cinfo->actual_number_of_colors = numboxes;
  /* Produce an output colormap in the desired output colorspace */
  remap_colormap(cinfo);
  TRACEMS1(cinfo->emethods, 1, "Selected %d colors for quantization",
	   numboxes);
  /* Done with the box list */
  (*cinfo->emethods->free_small) ((void *) boxlist);
}


/*
 * These routines are concerned with the time-critical task of mapping input
 * colors to the nearest color in the selected colormap.
 *
 * We re-use the histogram space as an "inverse color map", essentially a
 * cache for the results of nearest-color searches.  All colors within a
 * histogram cell will be mapped to the same colormap entry, namely the one
 * closest to the cell's center.  This may not be quite the closest entry to
 * the actual input color, but it's almost as good.  A zero in the cache
 * indicates we haven't found the nearest color for that cell yet; the array
 * is cleared to zeroes before starting the mapping pass.  When we find the
 * nearest color for a cell, its colormap index plus one is recorded in the
 * cache for future use.  The pass2 scanning routines call fill_inverse_cmap
 * when they need to use an unfilled entry in the cache.
 *
 * Our method of efficiently finding nearest colors is based on the "locally
 * sorted search" idea described by Heckbert and on the incremental distance
 * calculation described by Spencer W. Thomas in chapter III.1 of Graphics
 * Gems II (James Arvo, ed.  Academic Press, 1991).  Thomas points out that
 * the distances from a given colormap entry to each cell of the histogram can
 * be computed quickly using an incremental method: the differences between
 * distances to adjacent cells themselves differ by a constant.  This allows a
 * fairly fast implementation of the "brute force" approach of computing the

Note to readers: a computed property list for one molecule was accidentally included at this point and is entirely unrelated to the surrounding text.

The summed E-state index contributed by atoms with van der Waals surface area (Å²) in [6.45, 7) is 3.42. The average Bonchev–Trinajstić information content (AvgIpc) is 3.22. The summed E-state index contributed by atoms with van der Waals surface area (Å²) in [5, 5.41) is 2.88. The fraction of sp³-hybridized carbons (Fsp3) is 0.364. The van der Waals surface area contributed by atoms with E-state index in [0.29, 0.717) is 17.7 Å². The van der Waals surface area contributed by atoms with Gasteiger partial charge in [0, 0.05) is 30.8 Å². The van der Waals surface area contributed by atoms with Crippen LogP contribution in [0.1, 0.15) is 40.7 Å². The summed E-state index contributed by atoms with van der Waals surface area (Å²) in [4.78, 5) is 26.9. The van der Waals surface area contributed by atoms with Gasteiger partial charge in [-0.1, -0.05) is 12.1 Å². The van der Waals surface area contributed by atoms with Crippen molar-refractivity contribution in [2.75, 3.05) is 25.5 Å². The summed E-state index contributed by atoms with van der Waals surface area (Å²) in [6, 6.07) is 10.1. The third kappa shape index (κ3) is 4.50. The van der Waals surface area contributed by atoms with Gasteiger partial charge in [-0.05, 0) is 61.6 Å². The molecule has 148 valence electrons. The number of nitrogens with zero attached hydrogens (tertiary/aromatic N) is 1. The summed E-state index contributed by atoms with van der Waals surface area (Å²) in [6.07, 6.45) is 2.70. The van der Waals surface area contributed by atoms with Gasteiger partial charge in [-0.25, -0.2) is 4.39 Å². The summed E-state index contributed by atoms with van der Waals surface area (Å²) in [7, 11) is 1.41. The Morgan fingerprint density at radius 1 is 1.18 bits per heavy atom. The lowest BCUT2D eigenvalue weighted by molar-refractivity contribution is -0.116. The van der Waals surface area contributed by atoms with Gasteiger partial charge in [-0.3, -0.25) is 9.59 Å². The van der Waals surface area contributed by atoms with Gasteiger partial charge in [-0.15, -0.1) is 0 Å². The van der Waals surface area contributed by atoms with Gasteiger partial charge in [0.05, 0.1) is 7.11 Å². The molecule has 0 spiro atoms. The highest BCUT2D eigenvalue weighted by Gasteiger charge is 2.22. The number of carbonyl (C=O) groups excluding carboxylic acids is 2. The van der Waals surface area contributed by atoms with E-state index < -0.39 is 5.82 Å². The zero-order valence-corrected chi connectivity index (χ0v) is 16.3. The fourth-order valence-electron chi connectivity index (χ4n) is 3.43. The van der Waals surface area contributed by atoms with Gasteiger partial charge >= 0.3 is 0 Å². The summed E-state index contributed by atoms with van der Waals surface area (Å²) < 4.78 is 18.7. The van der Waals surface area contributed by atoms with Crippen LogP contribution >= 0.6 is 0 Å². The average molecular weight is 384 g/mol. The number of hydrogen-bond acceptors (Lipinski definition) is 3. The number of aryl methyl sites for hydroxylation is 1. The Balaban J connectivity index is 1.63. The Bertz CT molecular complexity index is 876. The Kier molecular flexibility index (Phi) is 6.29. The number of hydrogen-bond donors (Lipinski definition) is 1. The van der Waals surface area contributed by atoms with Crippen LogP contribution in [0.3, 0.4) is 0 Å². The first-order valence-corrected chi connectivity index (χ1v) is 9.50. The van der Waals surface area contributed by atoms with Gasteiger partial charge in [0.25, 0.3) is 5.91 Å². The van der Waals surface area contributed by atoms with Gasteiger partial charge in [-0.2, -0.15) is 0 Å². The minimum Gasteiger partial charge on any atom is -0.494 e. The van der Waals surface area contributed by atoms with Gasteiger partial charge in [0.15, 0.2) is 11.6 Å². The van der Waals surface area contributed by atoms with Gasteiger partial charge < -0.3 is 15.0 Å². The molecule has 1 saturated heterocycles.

* distance from every colormap entry to every histogram cell.  Unfortunately,
 * it needs a work array to hold the best-distance-so-far for each histogram
 * cell (because the inner loop has to be over cells, not colormap entries).
 * The work array elements have to be INT32s, so the work array would need
 * 256Kb at our recommended precision.  This is not feasible in DOS machines.
 * Another disadvantage of the brute force approach is that it computes
 * distances to every cell of the cubical histogram.  When working with YCbCr
 * input, only about a quarter of the cube represents realizable colors, so
 * many of the cells will never be used and filling them is wasted effort.
 *
 * To get around these problems, we apply Thomas' method to compute the
 * nearest colors for only the cells within a small subbox of the histogram.
 * The work array need be only as big as the subbox, so the memory usage
 * problem is solved.  A subbox is processed only when some cell in it is
 * referenced by the pass2 routines, so we will never bother with cells far
 * outside the realizable color volume.  An additional advantage of this
 * approach is that we can apply Heckbert's locality criterion to quickly
 * eliminate colormap entries that are far away from the subbox; typically
 * three-fourths of the colormap entries are rejected by Heckbert's criterion,
 * and we need not compute their distances to individual cells in the subbox.
 * The speed of this approach is heavily influenced by the subbox size: too
 * small means too much overhead, too big loses because Heckbert's criterion
 * can't eliminate as many colormap entries.  Empirically the best subbox
 * size seems to be about 1/512th of the histogram (1/8th in each direction).
 *
 * Thomas' article also describes a refined method which is asymptotically
 * faster than the brute-force method, but it is also far more complex and
 * cannot efficiently be applied to small subboxes.  It is therefore not
 * useful for programs intended to be portable to DOS machines.  On machines
 * with plenty of memory, filling the whole histogram in one shot with Thomas'
 * refined method might be faster than the present code --- but then again,